Hannah, Showing Off!
I think that most of us cat lovers don’t really realize how often cats are harmed (and often killed) by poisons they come in contact with in their home or yard. I know that when I read that, in 2011 alone, the ASPCA fielded 166,000 calls about cases of pet poisoning, I was alarmed. When you consider that at least that many probably went unreported, it’s staggering.
While we think we know what things are harmful to our precious cats and what things could even poison them, it’s always a great idea to refresh ourselves. It’s also a smart idea to let anyone and everyone who comes into contact with the feline members of the family know that some things are completely off limits.
WebMD recently ran a great article detailing the top cat poisons. A few are listed below – but I hope you’ll click through and read the entire list. Please pass the link around to everyone you know. By doing so, you could be saving a cat from a world of pain, sickness and suffering. What’s more, you could save her life.
The top five sources of cat poisoning in 2011 were:
1. Medications for people. Pets have a much greater sensitivity to many of the common over-the-counter and prescription medications that may be in your home.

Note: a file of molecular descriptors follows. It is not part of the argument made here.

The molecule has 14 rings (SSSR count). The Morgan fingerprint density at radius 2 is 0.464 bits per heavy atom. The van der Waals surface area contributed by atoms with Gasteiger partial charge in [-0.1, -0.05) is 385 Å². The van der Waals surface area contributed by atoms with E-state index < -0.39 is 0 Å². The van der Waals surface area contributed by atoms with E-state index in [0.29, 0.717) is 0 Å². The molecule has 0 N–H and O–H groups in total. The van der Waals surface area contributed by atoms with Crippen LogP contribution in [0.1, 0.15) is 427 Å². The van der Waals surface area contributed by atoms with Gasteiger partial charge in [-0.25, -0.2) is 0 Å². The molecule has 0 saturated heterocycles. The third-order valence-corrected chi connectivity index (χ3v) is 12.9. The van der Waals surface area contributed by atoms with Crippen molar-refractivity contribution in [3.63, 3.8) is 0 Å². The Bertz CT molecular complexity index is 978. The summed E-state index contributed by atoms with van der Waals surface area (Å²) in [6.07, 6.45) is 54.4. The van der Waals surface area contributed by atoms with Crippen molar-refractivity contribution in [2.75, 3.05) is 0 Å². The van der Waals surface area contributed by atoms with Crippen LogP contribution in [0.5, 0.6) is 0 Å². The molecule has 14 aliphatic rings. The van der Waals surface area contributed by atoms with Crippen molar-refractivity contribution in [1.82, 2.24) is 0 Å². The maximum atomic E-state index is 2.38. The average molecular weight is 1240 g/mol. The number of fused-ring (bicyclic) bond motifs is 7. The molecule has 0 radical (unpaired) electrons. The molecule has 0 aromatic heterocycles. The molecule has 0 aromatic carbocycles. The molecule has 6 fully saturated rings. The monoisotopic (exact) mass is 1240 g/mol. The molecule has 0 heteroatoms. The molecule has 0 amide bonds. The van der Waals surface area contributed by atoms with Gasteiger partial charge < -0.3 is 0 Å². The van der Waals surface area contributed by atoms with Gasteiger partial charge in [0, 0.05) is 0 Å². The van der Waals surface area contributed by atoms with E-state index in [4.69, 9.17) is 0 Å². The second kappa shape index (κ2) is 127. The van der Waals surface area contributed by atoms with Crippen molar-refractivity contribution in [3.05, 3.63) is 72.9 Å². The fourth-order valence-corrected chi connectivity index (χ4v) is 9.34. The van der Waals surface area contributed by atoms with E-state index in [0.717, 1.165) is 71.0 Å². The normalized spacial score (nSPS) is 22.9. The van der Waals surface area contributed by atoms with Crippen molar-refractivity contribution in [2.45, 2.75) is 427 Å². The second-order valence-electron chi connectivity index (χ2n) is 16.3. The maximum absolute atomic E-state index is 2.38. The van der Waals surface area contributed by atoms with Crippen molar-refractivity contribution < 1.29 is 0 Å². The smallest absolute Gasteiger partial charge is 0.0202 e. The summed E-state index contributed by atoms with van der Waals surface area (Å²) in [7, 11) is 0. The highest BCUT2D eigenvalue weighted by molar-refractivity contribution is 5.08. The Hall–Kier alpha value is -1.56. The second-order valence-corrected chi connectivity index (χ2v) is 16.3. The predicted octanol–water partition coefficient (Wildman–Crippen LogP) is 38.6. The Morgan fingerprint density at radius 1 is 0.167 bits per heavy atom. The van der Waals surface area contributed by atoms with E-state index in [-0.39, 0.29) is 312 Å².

Some of the medications that often poison cats include:
- Non-steroidal anti-inflammatory medications, such as ibuprofen or naproxen. The most common cause of pet poisoning, these painkillers can cause ulcers in the stomach and intestines, and kidney damage.
- Acetaminophen (Tylenol) is particularly toxic to cats, resulting in red blood cell damage. Just two extra-strength tablets may prove fatal to felines.
- Antidepressants may cause vomiting and, in more serious instances, serotonin syndrome – a dangerous condition that raises temperature, heart rate, and blood pressure, and may cause seizures.
- Methylphenidate, an attention deficit hyperactivity disorder (ADHD) drug, is a stimulant for pets, raising heart rate, blood pressure, and body temperature.
2. House plants. Cats are notorious for noshing on houseplants, and the habit isn’t just bad for your potted treasures. Many common, beautiful houseplants contain cat poisons that can cause serious harm, and even death. Some of the plants toxic to cats include:
- Lilies. Ingesting even small amounts of Easter lilies and related plants can cause severe kidney failure in cats.
- Azaleas and rhododendrons. These pretty flowering plants contain toxins that may result in vomiting, diarrhea, coma, and sometimes even death.
- Tulips and daffodils. The bulbs of these plants, if ingested, may cause serious stomach problems, convulsions, and damage to the heart.
- Sago palms. Eating just a few seeds may be enough to cause vomiting, seizures, and liver failure.
Please read the other cat poisons and keep your precious cats safe. Some of the hidden dangers will surprise you. We all have to keep in mind that leaving residual household cleaner on the floor (or anywhere our cats sit or lie) could pose a real problem. They may not lick it off of the floor or table (though I wouldn’t put it past some cats!), but if any gets on their fur, they WILL lick it when they give themselves a bath.